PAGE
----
Needle Doodling and Subconscious Incubation

Doodling...to Scribble Absentmindedly!
I've been a 'Doodler' my entire life and never really thought about it being a 'Thing'.  It is such a 'Thing' that Google, Wikipedia, Pinterest, UTube and scores of internet sites are as absentminded as I am. 
 Like most lifetime doodlers, I started with crayons, graduated to pencils, pens, paint and other two dimensional Art mediums.  I even passed on my 'Absentmindedness' to my Junior High Art Students with a lesson on Doodling around common objects.  I wonder if they have become lifetime doodlers, too!
There are benefits of being a doodler...according to HuffPost who say, "If you spend half an hour doing something creative, when someone gives you a problem you will think about it in fresh ways."  Doodling as conscious absentmindedness acts as a distraction and allows for "subconscious incubation of a solution".  Hmmmm, now I'm looking back on my Doodle Art examples and realizing I must have always wanted a Mickey Mouse watch and was ahead of the times with 'Arty' nail polish.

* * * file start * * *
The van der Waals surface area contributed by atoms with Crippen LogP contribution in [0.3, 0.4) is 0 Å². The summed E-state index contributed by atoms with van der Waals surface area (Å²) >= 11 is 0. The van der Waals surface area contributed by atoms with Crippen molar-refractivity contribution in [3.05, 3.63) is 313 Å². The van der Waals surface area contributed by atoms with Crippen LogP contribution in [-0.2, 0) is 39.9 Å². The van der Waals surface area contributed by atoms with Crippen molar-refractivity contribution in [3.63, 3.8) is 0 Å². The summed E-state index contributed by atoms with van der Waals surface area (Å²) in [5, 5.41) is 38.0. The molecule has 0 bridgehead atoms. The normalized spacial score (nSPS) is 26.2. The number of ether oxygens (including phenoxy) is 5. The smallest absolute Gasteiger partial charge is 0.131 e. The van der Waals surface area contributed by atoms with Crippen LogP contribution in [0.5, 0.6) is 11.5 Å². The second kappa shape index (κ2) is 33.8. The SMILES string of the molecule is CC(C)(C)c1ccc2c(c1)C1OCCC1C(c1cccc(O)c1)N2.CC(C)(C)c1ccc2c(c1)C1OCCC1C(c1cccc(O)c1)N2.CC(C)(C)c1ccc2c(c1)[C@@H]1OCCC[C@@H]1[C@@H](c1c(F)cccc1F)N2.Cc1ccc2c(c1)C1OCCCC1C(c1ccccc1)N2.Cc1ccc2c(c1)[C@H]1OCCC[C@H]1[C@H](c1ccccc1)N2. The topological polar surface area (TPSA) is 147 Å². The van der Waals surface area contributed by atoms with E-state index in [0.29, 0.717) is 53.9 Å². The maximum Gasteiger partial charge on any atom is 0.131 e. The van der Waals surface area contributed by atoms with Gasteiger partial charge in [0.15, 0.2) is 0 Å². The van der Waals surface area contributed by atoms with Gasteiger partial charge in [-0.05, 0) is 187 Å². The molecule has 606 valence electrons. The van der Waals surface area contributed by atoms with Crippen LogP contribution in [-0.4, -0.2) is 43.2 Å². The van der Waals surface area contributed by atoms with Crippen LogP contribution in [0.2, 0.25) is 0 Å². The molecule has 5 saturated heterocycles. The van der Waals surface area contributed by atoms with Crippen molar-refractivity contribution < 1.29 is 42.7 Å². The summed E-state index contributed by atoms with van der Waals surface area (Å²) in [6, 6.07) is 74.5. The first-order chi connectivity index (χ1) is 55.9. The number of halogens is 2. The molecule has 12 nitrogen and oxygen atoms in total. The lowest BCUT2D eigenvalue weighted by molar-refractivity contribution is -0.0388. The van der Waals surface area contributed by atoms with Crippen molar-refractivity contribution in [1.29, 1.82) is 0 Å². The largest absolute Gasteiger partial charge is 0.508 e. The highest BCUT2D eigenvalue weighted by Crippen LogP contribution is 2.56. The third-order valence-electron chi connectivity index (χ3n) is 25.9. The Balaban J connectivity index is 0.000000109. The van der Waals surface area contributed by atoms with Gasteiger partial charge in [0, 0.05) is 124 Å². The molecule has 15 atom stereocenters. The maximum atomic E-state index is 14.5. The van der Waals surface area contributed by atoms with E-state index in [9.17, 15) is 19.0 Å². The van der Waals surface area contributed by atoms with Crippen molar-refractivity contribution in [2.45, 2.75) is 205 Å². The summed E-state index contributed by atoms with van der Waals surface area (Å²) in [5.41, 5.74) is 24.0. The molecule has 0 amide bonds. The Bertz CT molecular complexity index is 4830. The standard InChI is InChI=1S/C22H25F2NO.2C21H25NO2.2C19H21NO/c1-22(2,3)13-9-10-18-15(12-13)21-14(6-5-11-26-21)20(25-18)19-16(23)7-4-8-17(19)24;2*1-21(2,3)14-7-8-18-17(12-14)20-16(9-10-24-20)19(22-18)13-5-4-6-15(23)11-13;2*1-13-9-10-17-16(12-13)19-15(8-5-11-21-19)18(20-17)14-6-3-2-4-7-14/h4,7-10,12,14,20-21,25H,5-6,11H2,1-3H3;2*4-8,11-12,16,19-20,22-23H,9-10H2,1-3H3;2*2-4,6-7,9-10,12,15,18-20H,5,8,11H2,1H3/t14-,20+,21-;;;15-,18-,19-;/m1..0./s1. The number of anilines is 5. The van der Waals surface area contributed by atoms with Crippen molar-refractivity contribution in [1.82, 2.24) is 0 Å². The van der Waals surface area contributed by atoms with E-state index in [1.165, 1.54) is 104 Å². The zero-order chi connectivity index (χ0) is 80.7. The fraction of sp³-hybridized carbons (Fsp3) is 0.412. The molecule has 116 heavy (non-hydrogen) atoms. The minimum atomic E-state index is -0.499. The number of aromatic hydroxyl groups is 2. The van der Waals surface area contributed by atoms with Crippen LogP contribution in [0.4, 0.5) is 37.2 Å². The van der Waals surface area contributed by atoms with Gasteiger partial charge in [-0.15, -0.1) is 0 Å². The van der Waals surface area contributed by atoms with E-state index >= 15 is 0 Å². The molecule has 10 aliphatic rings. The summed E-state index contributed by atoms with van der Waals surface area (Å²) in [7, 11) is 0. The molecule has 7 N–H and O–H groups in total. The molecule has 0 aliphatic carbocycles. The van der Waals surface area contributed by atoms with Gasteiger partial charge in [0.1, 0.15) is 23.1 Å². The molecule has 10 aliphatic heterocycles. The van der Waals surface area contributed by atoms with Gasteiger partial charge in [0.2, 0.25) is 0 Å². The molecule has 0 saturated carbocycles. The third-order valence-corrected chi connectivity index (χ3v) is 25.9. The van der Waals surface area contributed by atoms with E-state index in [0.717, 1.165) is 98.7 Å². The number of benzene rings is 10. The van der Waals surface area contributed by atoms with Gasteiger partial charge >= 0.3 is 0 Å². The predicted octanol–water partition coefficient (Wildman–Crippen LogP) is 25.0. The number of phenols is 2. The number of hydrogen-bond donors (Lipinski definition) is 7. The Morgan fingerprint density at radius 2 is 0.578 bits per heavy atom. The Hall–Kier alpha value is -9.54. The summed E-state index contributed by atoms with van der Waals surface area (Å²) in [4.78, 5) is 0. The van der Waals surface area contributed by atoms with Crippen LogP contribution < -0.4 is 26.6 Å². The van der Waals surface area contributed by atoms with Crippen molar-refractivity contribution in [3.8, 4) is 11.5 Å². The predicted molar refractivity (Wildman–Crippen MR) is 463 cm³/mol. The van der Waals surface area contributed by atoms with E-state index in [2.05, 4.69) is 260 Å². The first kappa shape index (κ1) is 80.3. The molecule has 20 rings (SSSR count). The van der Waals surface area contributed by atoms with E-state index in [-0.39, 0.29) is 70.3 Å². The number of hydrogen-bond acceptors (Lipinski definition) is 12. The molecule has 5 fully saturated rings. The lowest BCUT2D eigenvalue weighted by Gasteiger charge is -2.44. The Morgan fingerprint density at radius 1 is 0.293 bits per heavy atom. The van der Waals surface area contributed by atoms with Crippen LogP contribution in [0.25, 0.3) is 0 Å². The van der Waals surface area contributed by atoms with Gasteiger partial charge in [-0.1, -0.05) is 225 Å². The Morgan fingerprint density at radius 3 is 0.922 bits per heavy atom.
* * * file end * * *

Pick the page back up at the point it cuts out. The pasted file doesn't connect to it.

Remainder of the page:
Doodling has certainly gained the attention of a number of scientific and mental health studies with topics like etymology and memory.  It seems doodling has been an absentminded practice among some of the worlds notable people...like...the poet/physician Keats, literary genius Beckett and US President Reagan.  Of all the notables I would like to associate my absentmindedness with is Leonardo da Vinci.  Really, his notebook margin doodles give new meaning to Absentminded Scribbling.
I guess it was a natural transition from the two dimensional doodling to three dimensional doodling with needle, thread, fabric, buttons, beads, and whatever else I could find to allow for 'subconscious incubation'.  Just look at what it hatched!  

1 comment:

Joanne said...

I'm a doodler - nothing quite as extensive as you. I'm big on crosshatching stuff. I agree in regards to Leonardo - I read the recent bio on him by Walter Isaacson and he has great illustrations of the notebooks. Locally - at Amon Carter Museum - notebooks of Charles Russell, et al have some amazing Western art doodles. Fun post


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